Recommendations for a Smart Society (03:27)

Parents want their children to grow and thrive. The U.S. must address the child development crisis by strengthening families and communities. Investing in early childhood for all families is cost effective and improves society.

Credits: The Raising of America: Signature Hour (02:36)

Credits: The Raising of America: Signature Hour

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The Raising of America: Signature Hour

Part of the Series : The Raising of America
3-Year Streaming Price: $169.95



The U.S. is the wealthiest, most powerful country in the world. So why has our child well-being fallen to 26th? The series’ Signature Hour interweaves discoveries from neuroscience with the stories of families and communities struggling to provide the nurturing environments all babies and young children need to thrive—while too often hindered by social conditions that put their children on low-developmental paths. It reveals how stresses on parents—for time, money, and resources—can trickle down to their infants and young children, literally altering the wiring of their developing brains with enduring effects. Why are so many children faring so poorly in the richest nation on the planet? How might we do better?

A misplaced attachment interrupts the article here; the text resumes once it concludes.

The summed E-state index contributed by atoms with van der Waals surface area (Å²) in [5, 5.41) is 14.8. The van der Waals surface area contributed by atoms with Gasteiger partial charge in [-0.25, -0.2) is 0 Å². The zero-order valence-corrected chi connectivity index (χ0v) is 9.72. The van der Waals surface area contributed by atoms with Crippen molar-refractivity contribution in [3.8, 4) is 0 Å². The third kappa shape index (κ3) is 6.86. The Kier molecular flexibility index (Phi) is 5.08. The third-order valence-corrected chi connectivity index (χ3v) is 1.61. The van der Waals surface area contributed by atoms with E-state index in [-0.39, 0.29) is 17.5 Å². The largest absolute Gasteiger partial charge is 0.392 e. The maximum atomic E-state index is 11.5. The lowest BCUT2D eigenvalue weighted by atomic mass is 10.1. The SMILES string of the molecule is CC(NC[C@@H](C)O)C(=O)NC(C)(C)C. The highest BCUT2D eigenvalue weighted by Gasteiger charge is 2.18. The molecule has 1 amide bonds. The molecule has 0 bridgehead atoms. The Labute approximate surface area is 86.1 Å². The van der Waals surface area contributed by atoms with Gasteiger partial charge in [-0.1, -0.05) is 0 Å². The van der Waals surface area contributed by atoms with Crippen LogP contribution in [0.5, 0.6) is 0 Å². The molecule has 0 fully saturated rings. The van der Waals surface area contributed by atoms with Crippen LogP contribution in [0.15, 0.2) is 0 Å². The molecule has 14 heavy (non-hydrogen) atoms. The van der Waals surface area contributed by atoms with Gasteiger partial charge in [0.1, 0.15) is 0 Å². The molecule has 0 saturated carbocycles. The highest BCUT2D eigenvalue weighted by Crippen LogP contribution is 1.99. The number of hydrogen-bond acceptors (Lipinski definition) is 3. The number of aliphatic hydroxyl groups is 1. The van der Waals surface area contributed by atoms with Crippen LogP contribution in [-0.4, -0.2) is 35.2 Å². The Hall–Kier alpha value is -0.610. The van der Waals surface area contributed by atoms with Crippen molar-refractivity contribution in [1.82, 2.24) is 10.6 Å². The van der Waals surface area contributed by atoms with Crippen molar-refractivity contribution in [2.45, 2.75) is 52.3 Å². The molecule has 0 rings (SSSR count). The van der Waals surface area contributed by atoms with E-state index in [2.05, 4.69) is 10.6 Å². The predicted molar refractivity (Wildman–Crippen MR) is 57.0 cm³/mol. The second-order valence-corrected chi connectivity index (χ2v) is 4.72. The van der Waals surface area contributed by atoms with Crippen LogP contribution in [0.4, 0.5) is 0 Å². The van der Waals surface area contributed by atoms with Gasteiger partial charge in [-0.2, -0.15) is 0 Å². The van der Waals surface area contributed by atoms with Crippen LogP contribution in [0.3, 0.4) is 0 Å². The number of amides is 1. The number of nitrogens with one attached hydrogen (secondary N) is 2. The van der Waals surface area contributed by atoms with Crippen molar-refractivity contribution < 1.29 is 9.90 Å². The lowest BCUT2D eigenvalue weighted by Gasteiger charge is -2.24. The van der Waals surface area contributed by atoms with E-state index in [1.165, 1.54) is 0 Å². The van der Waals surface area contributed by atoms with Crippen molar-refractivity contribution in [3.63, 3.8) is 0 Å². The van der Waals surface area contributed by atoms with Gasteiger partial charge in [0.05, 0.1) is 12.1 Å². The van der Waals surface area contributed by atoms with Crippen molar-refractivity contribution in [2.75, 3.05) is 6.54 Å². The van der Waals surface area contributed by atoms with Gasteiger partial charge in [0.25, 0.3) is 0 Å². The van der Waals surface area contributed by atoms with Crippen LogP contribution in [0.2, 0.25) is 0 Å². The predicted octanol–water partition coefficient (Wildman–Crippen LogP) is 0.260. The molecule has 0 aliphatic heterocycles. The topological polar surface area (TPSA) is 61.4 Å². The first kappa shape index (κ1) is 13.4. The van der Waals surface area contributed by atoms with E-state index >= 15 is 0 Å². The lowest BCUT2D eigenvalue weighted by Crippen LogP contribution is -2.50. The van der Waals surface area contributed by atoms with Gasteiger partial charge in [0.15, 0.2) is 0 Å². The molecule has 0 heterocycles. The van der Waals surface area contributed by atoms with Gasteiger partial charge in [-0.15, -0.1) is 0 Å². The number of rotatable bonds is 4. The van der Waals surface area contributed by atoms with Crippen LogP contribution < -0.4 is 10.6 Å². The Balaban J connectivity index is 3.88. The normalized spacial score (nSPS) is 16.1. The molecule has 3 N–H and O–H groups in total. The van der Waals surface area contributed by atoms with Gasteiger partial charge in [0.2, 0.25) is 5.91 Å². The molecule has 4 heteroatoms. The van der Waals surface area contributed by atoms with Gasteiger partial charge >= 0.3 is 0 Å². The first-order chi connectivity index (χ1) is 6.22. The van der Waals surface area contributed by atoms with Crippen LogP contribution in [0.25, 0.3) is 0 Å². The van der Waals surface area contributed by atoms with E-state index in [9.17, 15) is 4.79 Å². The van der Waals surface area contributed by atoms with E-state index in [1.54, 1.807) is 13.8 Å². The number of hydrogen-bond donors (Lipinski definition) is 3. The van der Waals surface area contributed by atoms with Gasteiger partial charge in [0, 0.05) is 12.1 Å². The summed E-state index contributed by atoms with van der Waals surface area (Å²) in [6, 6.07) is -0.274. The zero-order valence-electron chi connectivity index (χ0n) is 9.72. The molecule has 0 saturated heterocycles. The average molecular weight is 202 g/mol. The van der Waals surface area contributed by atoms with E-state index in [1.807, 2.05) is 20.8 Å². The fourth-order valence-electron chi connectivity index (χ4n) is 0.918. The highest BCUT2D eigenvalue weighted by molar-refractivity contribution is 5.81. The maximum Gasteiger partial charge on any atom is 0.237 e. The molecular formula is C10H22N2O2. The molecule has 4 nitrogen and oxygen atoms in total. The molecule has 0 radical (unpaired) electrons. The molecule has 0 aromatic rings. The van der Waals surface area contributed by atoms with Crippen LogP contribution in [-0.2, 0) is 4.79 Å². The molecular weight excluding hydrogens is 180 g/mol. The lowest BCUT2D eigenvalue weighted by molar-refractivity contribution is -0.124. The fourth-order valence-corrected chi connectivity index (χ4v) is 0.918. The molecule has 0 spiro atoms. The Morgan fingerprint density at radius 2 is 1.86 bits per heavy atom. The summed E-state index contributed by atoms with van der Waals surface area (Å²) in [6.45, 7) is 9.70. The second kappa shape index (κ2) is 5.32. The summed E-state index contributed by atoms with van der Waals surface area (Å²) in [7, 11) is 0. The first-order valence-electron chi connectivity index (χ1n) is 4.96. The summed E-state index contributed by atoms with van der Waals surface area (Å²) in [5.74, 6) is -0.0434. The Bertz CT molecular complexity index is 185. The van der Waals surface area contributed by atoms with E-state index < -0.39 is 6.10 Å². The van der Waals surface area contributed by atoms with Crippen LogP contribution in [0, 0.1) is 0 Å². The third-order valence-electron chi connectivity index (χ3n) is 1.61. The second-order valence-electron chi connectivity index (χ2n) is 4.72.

Length: 59 minutes

Item#: BVL165945

Copyright date: ©2015

Closed Captioned